All courses begin at 9 a.m. and will last six hours with a one-hour lunch. The courses listed above are sponsored by SFM and will meet requirements for continuing education (CE) that must be completed every three years by a licensed fireworks and/or pyrotechnics exhibitor in Ohio. A licensed exhibitor who attends this required program may, within one year after attending, and on an annual basis during the following two years, conduct in-service training using the information obtained in this class.

This course is designed to give the officer in charge of issuing a permit, information regarding National Fire Protection Association (NFPA), Ohio Revised Code (O.R.C.) and Ohio Fire Code (O.F.C.) requirements, responsibility, liability and safety.

National FBI background checks are required for all fireworks licensure and fingerprinting is offered at a charge of $25.25 at the state-sponsored continuing education classes.

A free-online version of this class is available anytime here. Scroll down to Individuals, and click Sign up now. If you're a first-time user, click Register. Select Start next to Online Fireworks Continuing Education. A printable certificate of completion is available at the end of this course.

For additional information, contact Jim Starrett at james.starrett@com.state.oh.us.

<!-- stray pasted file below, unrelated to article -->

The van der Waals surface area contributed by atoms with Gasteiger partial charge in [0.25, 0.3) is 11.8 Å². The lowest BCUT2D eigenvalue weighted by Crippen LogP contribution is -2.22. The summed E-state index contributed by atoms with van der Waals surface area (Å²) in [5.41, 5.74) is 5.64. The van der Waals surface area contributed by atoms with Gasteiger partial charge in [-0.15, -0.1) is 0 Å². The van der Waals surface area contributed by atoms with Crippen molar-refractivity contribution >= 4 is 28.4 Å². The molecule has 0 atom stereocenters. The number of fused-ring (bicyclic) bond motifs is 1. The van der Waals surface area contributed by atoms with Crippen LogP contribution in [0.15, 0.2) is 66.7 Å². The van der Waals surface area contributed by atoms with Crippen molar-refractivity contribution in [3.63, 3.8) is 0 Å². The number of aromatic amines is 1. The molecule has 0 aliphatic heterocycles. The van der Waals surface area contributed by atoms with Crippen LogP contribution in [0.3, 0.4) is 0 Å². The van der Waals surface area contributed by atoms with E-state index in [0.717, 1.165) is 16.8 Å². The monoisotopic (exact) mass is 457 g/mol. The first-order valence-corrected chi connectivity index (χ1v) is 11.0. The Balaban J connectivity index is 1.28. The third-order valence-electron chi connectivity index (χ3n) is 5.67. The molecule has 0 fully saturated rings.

Meet Ashley, Your New Grants Coordinator!
The State Fire Marshal’s (SFM) Office would like to introduce its new grant coordinator, Ashley Campbell!

Although she is new to the world of grants, she is already familiar with the fire service industry. She had been a faithful SFM employee for more than 13 years where she worked in the Bureau of Testing and Registration; her main duties included fireworks and fire protection licensing.

“I have a passion for helping the fire service industry and Ohioans," said Campbell. "I’m excited for the new challenge grants offers.”

Each year, SFM offers $5.2 million in grants. This includes the MARCS (Multi-Agency Radio Communications Systems) Grant, Firefighter I Training Grant, Individual and Joint Fire Department Equipment Grant, and the Fire Department Training Reimbursement Grant.

More information can be found about each of these grants here.
2020 Ohio Fire Academy Catalog Now Available!
Click image above to view 2020 Course Catalog